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Department of Biochemistry and Molecular Biology

Houston, Texas

Images from biochemistry and molecular biology research
Verna and Marrs McLean Department of Biochemistry and Molecular Biology
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Adam Kuspa, Ph.D.

Dr. Adam Kuspa

Department of Biochemistry & Molecular Biology
Department of Molecular & Human Genetics
Department of Pharmacology

Vice President for Research

Salih J. Wakil Endowed Chair


Functional Genomics of Dictyostelium

Education and Awards

  • Ph.D., 1989, Biochemistry, Stanford University
  • Postdoctoral, University of California, San Diego
  • American Cancer Society Junior Faculty Research Award, 1995-1999
  • Kinship Foundation, Searle Scholar, 1995-1998
  • BCM, Michael E. DeBakey, M.D., Faculty Excellence in Research Award, 2005

Molecular Genetics of Development in Dictyostelium

Codevelopment of tagB mutant cells
The codevelopment of tagB mutant cells and wild-type Dictyostelium cells reveals the capacity of the mutant to contribute to the various cell types found in migrating slugs (A) and in the final fruiting body (B). The tagB mutant cells contain a prestalk-specific reporter gene so that only prestalk cells produced by tagB cells can be seen (dark pigment). Normally the prestalk cells sort out to the anterior 20% of the slug by 16 hours of development, but the tagB cells are unable to do so when allowed to develop on their own or when mixed with wild-type cells as shown in (A). The cells in the anterior 10% of the slug give rise to the stalk cells, but since the tagB mutant cells do not make these cells, they do not contribute to the final stalk (B).

One long-term goal of our laboratory is to define the cellular regulatory mechanisms that govern cell differentiation in eukaryotes using Dictyostelium discoideum as a model. Dictyostelium cells normally live as solitary amoebae in the soil, consuming other microbes by phagocytosis. Upon starvation, ~50,000 cells aggregate into a mound and become an integrated multicellular organism with distinct tissue types. Each organism consists of about seventy percent prespore cells and thirty percent prestalk cells. When conditions are favorable, they form a fruiting body, the terminal developmental structure that is made up of a sorus of dormant spores held aloft on a cellular stalk.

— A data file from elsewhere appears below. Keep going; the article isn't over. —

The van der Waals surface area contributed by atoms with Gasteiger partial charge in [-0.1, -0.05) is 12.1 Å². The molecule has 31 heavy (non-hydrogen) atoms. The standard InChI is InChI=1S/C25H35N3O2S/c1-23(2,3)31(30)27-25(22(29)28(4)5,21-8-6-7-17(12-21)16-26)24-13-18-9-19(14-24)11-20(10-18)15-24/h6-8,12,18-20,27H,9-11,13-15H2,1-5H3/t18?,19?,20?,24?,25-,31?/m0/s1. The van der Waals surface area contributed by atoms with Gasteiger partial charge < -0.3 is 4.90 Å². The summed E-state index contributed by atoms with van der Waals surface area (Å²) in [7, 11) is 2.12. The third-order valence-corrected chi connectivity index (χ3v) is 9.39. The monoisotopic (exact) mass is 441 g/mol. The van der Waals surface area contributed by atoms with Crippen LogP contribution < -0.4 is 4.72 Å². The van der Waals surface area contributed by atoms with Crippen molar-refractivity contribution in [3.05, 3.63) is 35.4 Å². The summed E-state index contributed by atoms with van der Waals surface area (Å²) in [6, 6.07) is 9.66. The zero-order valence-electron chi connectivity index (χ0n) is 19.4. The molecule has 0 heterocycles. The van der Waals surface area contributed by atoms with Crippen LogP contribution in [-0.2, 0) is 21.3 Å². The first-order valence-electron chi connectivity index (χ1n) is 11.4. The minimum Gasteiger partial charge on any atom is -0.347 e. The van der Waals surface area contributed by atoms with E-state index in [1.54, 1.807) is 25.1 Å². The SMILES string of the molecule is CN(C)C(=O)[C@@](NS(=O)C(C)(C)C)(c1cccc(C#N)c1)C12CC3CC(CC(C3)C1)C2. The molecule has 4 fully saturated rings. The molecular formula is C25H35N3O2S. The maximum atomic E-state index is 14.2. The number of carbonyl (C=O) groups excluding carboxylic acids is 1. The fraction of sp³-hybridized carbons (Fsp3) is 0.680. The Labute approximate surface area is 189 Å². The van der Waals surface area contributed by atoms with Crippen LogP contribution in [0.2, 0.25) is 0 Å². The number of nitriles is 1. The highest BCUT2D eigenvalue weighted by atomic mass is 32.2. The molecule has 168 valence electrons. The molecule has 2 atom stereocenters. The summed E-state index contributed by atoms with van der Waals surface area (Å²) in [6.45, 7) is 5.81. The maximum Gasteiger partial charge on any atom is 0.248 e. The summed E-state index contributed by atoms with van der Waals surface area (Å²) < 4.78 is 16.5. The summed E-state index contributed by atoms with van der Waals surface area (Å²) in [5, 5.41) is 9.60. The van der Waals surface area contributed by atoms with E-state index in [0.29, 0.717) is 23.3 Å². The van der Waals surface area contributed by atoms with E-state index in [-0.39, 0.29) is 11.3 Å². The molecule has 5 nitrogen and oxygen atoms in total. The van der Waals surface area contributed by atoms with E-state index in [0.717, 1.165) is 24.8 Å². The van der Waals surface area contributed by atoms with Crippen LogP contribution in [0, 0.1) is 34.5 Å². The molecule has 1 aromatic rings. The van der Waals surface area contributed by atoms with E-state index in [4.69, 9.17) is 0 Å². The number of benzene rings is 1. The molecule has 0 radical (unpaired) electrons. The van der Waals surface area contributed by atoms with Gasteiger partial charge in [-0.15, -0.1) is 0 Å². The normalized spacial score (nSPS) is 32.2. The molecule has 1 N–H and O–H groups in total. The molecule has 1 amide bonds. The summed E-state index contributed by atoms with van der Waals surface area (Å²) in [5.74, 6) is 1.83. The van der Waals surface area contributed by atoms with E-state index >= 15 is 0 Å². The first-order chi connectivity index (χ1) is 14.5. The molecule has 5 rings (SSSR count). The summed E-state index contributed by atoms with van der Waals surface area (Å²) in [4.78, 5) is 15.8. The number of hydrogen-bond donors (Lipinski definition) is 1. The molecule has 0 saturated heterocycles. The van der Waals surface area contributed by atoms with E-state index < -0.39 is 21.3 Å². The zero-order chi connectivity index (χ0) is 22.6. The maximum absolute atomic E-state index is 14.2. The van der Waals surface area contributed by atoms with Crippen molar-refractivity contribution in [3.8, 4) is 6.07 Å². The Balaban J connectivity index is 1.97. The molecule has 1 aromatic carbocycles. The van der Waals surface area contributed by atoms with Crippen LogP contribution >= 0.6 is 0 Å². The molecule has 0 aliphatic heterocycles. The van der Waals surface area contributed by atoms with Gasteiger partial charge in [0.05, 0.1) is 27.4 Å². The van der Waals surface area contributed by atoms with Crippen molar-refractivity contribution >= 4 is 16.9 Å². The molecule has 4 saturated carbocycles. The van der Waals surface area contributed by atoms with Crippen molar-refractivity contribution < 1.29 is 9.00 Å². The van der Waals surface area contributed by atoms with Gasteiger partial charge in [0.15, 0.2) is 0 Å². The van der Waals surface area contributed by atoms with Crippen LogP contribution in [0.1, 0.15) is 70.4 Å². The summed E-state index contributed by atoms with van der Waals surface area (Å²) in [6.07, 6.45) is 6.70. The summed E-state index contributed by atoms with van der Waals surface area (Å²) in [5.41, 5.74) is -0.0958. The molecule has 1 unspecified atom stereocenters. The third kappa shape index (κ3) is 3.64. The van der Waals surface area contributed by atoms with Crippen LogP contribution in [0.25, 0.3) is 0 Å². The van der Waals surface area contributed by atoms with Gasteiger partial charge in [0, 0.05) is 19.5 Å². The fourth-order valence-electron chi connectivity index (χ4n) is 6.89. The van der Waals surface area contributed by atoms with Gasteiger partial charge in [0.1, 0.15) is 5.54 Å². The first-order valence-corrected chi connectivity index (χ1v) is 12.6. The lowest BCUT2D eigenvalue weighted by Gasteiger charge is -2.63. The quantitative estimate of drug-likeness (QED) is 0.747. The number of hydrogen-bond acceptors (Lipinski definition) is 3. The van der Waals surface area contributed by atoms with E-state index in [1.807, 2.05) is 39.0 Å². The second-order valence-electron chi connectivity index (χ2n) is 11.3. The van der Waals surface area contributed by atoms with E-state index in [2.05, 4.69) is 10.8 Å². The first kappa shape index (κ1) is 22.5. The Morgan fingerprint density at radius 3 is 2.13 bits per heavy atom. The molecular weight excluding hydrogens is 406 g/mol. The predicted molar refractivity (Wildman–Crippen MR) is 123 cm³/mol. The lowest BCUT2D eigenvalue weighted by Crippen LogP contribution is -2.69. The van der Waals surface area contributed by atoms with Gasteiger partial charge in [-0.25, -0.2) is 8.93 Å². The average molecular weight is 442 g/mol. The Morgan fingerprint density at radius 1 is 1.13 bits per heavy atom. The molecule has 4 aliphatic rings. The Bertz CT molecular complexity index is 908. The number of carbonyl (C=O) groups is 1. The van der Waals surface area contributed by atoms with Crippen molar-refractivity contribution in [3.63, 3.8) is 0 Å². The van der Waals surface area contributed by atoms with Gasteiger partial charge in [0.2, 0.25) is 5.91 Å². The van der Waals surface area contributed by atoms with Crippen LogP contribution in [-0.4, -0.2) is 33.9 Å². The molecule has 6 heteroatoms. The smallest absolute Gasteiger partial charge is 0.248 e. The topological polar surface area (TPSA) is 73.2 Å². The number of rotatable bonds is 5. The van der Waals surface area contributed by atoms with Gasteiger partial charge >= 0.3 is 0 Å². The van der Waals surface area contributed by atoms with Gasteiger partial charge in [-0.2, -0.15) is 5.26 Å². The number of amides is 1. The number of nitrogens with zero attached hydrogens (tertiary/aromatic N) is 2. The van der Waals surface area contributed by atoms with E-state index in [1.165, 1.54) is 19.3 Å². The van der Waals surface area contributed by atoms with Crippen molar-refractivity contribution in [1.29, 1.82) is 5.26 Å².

This system can be used to provide a complete picture of the regulation of a significant biological problem: the integration of individual cells into a multicellular tissue with the proper form and function. Previously, we had studied two ABC transporters, RhT and TagA, that operate very early in development and which control aspects of initial cell differentiation. We have also characterized several components of the regulatory network that governs the growth to development transition itself: a novel putative receptor/kinase GdtB, a conserved protein kinase YakA and a conserved translational regulator PufA.

These five regulators form critical links in the regulatory network that controls growth, the decision to initiate development and initial establishment of specific cell types- regulation that is common to all eukaryotes that undergo development. The function of these signaling pathways in Dictyostelium are being studied by genetic, physiological and genomic methods.

Dictyostelium Genomics: Functional genomics holds the promise that we can define most of the significant functions of cells and organisms by using genome-scale techniques to obtain a global view of biological systems. Genomics approaches will provide a unique perspective of biological regulation by completing the "parts lists" for cellular functions and by outlining connections between regulatory systems that could not be obtained by other methods. Before we can fully exploit this information we must identify the genes, understand how the genes function and integrate this information into a comprehensive biological picture. We are involved in the international effort to sequence the 34 Mb genome of Dictyostelium together with the Genome Sequencing Center here. We are also planning to generate mutations in about 5,000 genes and phenotype the resulting strains using a variety of traditional and genomic methods.

This work will allow us to make testable predictions of gene function and to propose regulatory networks. We are interested in those aspects of Dictyostelium biology that are common to all eukaryotic organisms, and that will be informative for defining both the function of individual genes and the organization of regulatory hierarchies that operate in development. The relative simplicity and genetic tractability of organisms such as Dictyostelium should prove to be advantageous for genomic analyses of multicellular development.

"A Slimy Start to Immunity?" - Kuspa group's research in Science Immunology News.

Publications by Dr. Kuspa

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